Takeaways from forgotten books

Over the past year or so I have been devoting some time to divesting of some of my too large (and too underutilized) collection of books. This has not been easy. And no, this is not a post about downsizing or simplifying one’s life (well, at least, not in whole). It’s in part a post about serendipity, discovery, and excavation.

And yes, I have downsized some. I want to claim I have downsized a lot but others might can judge that better than I. I have donated many, gifted some and sold a few.

And then there are the discoveries. Some books I wanted and didn’t know I already had. I have found multiple titles of others.

And there are others I didn’t remember I owned, didn’t know when or even why I might have gotten them.

But then as I opened a few, I began to discover why they were in my hand and opened for reading.

One of those that got me to thinking (and meditating) is The Devout Life: William Law’s Understanding of Divine Love by Martin Israel and Neil Broadbent.

I knew William Law wrote A Serious Call to the Devout LIfe and had read a few pages of it, but found it slow going at that time and put it aside.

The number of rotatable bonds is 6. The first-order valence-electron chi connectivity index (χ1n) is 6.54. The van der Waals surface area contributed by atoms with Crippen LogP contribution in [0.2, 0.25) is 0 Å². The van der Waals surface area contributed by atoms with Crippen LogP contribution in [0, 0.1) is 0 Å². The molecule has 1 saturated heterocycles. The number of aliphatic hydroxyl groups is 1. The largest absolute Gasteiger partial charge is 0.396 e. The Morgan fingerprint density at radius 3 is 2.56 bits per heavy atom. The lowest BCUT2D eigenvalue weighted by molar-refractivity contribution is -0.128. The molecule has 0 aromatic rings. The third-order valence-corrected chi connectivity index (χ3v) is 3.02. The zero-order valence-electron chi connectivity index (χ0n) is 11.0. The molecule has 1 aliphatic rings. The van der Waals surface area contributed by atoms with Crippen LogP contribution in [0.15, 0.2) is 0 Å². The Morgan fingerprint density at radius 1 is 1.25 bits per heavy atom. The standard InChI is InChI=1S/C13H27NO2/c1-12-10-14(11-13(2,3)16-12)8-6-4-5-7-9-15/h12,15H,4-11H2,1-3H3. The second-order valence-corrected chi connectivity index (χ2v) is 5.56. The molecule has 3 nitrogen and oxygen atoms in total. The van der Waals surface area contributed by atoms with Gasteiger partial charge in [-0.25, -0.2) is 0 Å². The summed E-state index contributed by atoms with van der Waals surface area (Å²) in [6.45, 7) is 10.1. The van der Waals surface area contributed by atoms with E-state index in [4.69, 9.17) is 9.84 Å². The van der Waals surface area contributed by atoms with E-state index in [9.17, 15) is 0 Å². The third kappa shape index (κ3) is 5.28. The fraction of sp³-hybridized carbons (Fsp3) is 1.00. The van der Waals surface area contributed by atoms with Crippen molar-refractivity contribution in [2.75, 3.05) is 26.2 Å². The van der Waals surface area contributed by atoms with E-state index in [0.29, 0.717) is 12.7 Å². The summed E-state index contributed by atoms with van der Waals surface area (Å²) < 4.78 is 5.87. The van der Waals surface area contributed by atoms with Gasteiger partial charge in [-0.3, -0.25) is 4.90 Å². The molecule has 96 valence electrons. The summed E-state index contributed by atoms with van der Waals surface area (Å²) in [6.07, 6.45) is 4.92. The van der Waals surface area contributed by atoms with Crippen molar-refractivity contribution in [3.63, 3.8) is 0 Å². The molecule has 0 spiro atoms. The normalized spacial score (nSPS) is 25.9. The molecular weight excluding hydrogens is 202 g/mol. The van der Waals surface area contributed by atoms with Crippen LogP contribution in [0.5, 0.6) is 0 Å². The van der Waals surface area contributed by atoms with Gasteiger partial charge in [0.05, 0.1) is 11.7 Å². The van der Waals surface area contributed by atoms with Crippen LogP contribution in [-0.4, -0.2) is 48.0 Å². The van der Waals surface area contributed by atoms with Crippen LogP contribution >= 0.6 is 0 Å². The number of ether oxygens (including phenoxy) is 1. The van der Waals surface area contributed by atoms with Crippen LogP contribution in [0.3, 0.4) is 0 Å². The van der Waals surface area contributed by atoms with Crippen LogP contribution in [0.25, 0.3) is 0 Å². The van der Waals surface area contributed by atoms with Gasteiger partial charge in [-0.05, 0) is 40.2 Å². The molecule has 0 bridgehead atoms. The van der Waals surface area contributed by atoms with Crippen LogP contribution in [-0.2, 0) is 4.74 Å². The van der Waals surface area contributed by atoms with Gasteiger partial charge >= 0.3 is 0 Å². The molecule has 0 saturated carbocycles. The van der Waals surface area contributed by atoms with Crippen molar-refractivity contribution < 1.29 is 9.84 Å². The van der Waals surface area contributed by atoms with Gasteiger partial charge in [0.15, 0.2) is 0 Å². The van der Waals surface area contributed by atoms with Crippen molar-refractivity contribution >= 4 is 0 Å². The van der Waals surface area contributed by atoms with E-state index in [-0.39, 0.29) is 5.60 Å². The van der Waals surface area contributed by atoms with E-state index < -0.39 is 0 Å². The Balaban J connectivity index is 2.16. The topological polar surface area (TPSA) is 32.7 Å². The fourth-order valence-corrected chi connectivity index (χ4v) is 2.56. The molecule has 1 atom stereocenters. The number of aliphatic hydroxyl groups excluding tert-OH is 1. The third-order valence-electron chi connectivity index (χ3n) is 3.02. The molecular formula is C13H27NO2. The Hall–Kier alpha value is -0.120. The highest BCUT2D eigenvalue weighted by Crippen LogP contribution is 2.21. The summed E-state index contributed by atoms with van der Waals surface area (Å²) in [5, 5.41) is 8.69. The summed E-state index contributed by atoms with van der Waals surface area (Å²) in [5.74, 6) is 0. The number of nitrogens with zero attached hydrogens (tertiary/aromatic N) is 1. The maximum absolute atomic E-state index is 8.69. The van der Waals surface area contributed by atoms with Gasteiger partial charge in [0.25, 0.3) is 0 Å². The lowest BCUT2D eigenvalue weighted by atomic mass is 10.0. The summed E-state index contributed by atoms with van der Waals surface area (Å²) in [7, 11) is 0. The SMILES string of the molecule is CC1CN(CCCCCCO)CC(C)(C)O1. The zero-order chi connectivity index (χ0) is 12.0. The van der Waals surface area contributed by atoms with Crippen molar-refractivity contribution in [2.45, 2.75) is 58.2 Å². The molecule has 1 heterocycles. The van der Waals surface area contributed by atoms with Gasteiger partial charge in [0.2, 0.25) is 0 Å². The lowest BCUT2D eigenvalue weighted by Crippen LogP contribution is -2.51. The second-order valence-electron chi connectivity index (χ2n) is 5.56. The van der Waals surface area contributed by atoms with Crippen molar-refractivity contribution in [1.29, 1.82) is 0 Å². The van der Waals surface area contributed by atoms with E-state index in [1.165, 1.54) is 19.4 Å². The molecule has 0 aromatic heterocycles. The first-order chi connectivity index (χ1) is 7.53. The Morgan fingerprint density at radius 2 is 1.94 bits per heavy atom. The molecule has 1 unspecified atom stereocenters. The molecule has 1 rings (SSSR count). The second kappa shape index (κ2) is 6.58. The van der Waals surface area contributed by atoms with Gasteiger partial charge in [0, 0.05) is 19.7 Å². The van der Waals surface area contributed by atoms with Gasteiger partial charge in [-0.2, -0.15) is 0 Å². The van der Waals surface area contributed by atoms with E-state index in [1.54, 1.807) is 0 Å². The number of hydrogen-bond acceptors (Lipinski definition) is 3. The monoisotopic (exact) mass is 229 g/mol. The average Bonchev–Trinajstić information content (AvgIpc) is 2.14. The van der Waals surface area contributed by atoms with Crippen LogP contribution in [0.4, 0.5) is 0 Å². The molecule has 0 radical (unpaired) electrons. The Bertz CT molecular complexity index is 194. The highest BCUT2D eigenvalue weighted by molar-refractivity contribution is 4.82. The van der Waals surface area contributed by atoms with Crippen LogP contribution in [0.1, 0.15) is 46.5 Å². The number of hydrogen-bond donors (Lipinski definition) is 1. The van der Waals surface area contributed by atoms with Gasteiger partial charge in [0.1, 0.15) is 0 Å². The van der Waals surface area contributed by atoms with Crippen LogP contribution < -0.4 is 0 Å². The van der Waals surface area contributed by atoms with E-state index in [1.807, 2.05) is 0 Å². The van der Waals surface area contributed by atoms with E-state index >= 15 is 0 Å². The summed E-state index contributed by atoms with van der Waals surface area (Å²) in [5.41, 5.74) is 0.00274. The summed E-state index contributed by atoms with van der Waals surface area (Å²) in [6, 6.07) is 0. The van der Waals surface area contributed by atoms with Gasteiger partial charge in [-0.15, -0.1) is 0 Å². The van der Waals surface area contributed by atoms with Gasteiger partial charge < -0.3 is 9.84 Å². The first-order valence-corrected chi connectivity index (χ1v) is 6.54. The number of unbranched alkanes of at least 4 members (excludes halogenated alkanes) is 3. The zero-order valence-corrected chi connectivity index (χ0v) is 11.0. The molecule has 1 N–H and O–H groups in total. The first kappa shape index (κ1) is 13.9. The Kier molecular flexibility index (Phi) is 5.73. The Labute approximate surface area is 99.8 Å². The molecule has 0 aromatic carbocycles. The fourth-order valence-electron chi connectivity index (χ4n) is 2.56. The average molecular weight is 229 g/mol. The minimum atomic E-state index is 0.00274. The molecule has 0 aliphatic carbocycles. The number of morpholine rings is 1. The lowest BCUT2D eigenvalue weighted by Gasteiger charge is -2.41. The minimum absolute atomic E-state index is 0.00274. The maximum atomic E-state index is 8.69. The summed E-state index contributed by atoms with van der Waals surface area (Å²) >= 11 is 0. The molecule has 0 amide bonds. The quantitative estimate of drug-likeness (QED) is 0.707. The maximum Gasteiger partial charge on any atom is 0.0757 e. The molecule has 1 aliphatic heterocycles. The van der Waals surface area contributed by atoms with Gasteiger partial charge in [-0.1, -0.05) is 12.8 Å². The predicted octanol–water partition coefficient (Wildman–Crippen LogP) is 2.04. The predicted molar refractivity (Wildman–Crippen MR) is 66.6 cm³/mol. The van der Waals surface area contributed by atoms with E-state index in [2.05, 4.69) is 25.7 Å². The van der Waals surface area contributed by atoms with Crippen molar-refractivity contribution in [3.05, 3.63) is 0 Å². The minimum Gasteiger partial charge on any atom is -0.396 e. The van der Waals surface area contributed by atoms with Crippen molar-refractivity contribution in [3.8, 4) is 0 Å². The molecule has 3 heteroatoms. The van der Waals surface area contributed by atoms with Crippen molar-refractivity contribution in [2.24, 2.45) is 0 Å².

The Israel and Broadbent book, by bringing my attention to Law’s later writings, puts in front of me contrasts between Law’s early and later writings.

They claim that in Law’s early writings you will find “unflagging rigiorism” and “the main characteristic of the earlier Law was his severe harshness.” Further they claim that “half measures would never have sufficed for Law.” (p 20) I would have to say that I did find those elements in A Serious Call but also passages that stood out with such vivid detail they were hard to forget.

Then Israel and Broadbent report that as Law encountered the writings of Jacob Boehme he was introduced to a “new symbolic language through which the narrow, severe intensity of his devotional nature was released into a new freedom of love, joy, and praise.” (p 22)

Law’s volumes The Spirit of Prayer and The Spirit of Love are representative of the “later” Law.

All three of these works of Law as well as Boehme’s The Way to Christ can be had for free at Christian Classics Ethereal Library (www.ccel.org)

This got me thinking – have I ever read anything (or heard anything) that has had such a profound impact on my life and thinking? What have I encountered that led me to “a new freedom of love, joy, and praise,” and away from “harshness”? Or even more important, do I yet come close to such freedom?

May I offer a suggestion?

Why don’t we take some time today and over the next several days, to review our spiritual journeys? Looking back over the years, what changes do we notice? Are the changes for our betterment or not? Can we identify any books, events, people or practices/disciplines that helped provoke those changes?

Take some time to explore your journey. It might even offer something of a “roadmap” for the days to come.

{ubi caritas et amor, Deus ibi est}

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